Students must win a charter lottery to enroll in the School of Arts and Sciences in Tallahassee.
Lane Wright and his wife bought a home in a racially and economically diverse neighborhood in Tallahassee, he writes on Education Post. It’s zoned for low-performing schools, but their five-year-old son won the lottery for the top charter school in the city, the School of Arts and Sciences.
His kids are black, like nearly everyone at the zoned school, but they’re also middle class, with two college-educated parents.
On the one hand, finding a way to not attend our zoned school feels like we’re abandoning the kids who have to go there, but as a father, my first responsibility is to provide the best opportunities for my own children.
There aren’t enough good choices, he writes. Charter and district schools with mostly poor, mostly minority students are struggling. “The magnet and IB programs seem to reinforce segregation between Black and White, and between the rich and poor students within the same school.”
Zachary Wright, a white father in Philadelphia, moved to a much smaller, just as expensive house so his five-year-old son could attend a high-performing school. He can afford to make that choice, he writes, also on Education Post. Many people can’t.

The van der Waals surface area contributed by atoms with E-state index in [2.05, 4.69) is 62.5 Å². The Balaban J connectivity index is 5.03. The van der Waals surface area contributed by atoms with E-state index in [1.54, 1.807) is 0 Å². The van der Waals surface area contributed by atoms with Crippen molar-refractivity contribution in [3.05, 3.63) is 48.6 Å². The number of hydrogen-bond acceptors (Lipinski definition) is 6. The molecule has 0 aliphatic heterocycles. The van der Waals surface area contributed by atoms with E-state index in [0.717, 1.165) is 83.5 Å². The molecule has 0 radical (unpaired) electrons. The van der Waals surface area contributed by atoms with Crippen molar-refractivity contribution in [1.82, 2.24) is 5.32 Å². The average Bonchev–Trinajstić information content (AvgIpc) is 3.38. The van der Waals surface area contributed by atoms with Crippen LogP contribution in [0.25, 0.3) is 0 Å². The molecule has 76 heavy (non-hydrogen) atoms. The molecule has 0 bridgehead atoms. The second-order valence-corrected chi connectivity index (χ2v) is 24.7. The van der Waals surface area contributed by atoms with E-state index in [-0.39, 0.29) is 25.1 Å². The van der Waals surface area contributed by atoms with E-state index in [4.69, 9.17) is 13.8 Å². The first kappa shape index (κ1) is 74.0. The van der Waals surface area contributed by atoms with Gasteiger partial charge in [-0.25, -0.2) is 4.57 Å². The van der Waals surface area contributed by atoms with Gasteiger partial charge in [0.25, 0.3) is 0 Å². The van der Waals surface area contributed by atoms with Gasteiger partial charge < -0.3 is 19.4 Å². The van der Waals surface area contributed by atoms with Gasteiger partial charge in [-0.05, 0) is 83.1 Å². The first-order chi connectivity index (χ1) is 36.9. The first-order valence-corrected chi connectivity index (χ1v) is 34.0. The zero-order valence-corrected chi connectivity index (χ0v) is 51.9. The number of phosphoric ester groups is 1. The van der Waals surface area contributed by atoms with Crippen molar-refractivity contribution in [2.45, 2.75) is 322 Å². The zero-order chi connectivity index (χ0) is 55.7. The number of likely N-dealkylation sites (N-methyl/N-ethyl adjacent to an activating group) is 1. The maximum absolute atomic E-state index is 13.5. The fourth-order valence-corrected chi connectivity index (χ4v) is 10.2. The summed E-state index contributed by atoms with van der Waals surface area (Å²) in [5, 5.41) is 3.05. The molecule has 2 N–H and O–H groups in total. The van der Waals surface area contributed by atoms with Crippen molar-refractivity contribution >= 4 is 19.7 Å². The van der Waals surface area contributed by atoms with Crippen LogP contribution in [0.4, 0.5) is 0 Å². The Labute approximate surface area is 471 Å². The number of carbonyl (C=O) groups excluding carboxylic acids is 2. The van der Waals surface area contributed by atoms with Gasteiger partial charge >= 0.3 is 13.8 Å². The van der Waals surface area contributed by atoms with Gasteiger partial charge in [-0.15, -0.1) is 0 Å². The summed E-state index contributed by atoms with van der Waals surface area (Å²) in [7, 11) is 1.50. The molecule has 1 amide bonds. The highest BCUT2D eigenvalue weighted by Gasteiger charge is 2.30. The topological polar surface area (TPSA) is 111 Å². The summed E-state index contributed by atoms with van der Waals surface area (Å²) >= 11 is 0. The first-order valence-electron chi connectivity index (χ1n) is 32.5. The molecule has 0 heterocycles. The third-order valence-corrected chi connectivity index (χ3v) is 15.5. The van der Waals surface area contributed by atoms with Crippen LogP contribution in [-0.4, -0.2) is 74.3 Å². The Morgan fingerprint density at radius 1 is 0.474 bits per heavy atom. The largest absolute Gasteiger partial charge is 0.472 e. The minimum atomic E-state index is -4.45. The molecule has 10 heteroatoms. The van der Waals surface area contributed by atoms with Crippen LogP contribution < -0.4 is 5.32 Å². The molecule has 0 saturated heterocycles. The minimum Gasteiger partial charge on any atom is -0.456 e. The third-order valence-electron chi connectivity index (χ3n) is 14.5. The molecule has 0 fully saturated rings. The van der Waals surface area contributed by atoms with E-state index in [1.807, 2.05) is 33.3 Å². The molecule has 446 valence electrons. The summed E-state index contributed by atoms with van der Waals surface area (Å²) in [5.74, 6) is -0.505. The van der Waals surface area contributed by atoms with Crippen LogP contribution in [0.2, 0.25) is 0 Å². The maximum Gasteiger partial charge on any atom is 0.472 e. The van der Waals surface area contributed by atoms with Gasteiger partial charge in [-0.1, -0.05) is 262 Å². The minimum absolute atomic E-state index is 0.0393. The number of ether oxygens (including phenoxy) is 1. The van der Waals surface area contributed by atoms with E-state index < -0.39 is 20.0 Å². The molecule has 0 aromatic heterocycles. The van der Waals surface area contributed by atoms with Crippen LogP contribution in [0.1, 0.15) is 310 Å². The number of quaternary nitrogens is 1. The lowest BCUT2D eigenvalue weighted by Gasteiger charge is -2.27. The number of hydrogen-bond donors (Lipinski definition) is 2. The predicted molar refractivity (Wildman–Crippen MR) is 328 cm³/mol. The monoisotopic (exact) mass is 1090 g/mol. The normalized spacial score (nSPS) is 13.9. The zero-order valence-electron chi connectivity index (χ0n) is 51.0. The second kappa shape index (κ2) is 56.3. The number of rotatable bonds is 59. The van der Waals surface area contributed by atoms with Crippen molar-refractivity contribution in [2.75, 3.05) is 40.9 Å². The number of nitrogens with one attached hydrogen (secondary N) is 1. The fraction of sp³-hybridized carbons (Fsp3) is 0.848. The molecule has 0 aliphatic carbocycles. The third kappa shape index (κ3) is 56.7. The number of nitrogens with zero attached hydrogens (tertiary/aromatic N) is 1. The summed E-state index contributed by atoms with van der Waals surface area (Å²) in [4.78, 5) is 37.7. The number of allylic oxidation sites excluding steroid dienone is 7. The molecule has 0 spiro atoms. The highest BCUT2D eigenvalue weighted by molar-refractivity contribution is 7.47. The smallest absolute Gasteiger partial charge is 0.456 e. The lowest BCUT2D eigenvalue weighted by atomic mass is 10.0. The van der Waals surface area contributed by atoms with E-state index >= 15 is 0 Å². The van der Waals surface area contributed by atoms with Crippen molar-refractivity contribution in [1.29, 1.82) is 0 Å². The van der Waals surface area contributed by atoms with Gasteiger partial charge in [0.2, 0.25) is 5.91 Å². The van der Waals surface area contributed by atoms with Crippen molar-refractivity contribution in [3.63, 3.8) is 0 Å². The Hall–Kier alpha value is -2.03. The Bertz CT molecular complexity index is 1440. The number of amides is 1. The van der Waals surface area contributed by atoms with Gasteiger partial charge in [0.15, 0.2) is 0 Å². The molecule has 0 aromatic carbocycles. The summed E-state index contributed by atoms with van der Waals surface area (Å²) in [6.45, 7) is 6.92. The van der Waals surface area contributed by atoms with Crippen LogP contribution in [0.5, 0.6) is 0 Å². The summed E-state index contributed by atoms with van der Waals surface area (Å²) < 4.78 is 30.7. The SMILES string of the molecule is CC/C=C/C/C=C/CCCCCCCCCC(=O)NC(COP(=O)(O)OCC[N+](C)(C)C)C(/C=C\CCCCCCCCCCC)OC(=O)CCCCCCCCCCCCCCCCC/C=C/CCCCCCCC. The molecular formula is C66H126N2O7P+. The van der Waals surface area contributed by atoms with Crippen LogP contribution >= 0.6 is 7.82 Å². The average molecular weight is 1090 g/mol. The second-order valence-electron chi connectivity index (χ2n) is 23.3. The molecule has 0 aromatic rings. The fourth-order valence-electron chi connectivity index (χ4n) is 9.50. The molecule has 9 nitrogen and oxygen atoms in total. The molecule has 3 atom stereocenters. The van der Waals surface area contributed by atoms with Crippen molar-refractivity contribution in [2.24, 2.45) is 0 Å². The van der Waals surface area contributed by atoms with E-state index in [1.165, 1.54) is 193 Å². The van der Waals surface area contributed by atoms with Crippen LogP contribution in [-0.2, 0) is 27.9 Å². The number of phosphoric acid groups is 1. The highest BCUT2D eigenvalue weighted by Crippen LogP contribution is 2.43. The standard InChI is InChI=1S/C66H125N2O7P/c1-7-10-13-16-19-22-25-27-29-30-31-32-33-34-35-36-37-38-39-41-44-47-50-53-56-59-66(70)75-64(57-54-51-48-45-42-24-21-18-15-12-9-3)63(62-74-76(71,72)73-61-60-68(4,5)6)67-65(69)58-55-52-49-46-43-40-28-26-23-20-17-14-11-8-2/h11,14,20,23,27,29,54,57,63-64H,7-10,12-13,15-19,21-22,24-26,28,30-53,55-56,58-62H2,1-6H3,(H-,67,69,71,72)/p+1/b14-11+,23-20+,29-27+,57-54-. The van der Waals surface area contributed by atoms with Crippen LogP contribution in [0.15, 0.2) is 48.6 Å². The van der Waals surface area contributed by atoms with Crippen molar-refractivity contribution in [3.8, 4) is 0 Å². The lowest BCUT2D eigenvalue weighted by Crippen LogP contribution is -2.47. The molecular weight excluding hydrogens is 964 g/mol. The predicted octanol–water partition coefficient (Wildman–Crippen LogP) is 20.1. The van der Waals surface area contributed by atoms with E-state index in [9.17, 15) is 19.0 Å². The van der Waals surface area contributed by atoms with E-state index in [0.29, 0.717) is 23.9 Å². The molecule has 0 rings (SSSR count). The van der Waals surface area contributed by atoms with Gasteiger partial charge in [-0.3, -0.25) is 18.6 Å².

Last December, I wrote a piece about the cognitive dissonance of being a teacher who fights daily for educational equity, while also playing the heavily privileged game of school access for my own children. Since then, my son, who has autism, has, unsurprisingly, been denied from all private schools to which we’ve applied. These schools felt, probably correctly, that they couldn’t provide the services my son requires. Such is their prerogative.
They applied to five district schools, but didn’t get in to any of them.
Their son was guaranteed admission to a low-scoring school five blocks from their home that’s 90 percent black and 100 percent low-income.
Five blocks in the other direction, but outside their zone, is a high-scoring school in an affluent neighborhood that’s majority white and Asian; only 28 percent of students come from low-income families.
So, they moved.
We utilized our resources to give us school choice, precisely the type of school choice that so many anti-choice advocates exercise for their own families while working to deny others the same privilege by insisting they wait yet another generation for their neighborhood schools to improve.
“I’m absolutely ashamed of the games we have to play to ensure our children access to high-quality education” Wright concludes.